The recent banana glut has caused prices to drop sharply. Luckily, the government's emer-gency measures have prevented the worst of the effects from hurting farmers.
Many people wonder why the production and sale of Taiwan's agricultural products is so often unbalanced. How can the problem be solved once and for all?
The emergency measures for dealing with this imbalance emphasize the short term. Without other effective complementary measures, the problem is destined to return on a cyclical basis.
The price of agricultural products are decided by supply and demand. Significantly affected by the weather, supply is seasonal, while demand is relatively stable. Because short term supply and demand elasticity is low, prices can fall drastically at harvest time.
To prevent price declines during the harvest season, we can reduce supply and increase demand. Short-term methods to reduce supply include no harvesting, storing, processing or exporting, and the destruction of produce. Short-term methods to stimulate demand include sales promotion, consumer subsidies and giving away produce for free.
Medium and long-term methods involve structural industry adjustments. For supply, such adjustments include diversifying production periods, reducing planted area, improving storage and delivery technology and improving the quality of the final product. In terms of demand, structural adjustments include finding more uses for the product, changing consumption patterns to create greater demand and expanding overseas markets.
In the past, the government's response to a serious decline in agricultural prices was to subsidize producers by buying produce for storage and processing, holding promotional exhibitions and providing export subsidies.
The effectiveness of these methods, however, was limited and it is questionable if it even indirectly boosted farmers' income. In other words, those who really benefited from such methods were probably the processing factories, export companies and retailers, not farmers. If our concern is protecting the income of farmers, direct income subsidies may be a more effective way to deal with the problem -- and this also tallies with WTO regulations.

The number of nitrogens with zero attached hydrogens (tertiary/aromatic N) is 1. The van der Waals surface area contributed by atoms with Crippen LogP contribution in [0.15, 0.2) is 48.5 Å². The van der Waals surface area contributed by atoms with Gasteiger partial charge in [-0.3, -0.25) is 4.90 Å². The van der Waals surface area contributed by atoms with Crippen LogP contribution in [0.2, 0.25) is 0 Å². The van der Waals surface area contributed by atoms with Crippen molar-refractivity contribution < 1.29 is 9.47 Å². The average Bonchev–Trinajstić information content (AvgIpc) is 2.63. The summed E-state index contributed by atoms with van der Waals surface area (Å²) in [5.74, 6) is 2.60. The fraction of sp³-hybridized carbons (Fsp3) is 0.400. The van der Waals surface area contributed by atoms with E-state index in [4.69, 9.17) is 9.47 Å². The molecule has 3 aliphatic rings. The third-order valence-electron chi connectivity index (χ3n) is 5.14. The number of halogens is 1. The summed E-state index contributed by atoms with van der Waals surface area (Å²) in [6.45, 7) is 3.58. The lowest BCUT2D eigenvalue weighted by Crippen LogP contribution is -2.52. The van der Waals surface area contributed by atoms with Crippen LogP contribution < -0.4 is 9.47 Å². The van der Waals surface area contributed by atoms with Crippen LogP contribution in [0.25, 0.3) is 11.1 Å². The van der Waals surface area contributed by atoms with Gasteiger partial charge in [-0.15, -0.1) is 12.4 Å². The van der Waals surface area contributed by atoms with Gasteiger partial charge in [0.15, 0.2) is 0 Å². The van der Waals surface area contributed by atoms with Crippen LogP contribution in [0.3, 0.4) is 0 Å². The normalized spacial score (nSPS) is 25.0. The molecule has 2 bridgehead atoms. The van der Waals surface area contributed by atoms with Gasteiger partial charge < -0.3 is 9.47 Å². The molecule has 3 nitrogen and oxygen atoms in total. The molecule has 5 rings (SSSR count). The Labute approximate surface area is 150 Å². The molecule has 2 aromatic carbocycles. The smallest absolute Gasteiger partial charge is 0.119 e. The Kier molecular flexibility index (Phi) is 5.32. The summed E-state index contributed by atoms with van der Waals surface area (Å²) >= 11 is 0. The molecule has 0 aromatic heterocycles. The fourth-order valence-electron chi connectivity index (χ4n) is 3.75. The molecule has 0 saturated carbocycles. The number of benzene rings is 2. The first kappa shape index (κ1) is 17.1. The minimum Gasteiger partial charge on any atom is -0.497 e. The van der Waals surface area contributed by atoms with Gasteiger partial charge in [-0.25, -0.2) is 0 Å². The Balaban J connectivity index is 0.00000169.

To avoid drastic price fluctuations, we must start by grasping and accurately predicting industry supply and demand. To prevent farmers' income from falling together with prices, income subsidies should dovetail with the various corrective measures described above.
Even if the government really has to carry out emergency measures to overcome short-term imbalances between supply and demand, it should directly subsidize farmers so that they reduce supply and increase quality at the same time. This is an even more direct and effective way of maintaining or improving prices.
Subsidizing processing factories, export companies and intermediary businesses does not directly benefit farmers. Although this could indirectly reduce market supply and thus increase prices, it is much inferior to direct subsidies to farmers to reduce the supply of bad quality products.
Before harvest, products for which a glut is expected should be promoted through the media in order to stimulate overall consumption. If we want to boost prices and farmers' income, actively increasing demand is probably more helpful than passively reducing supply.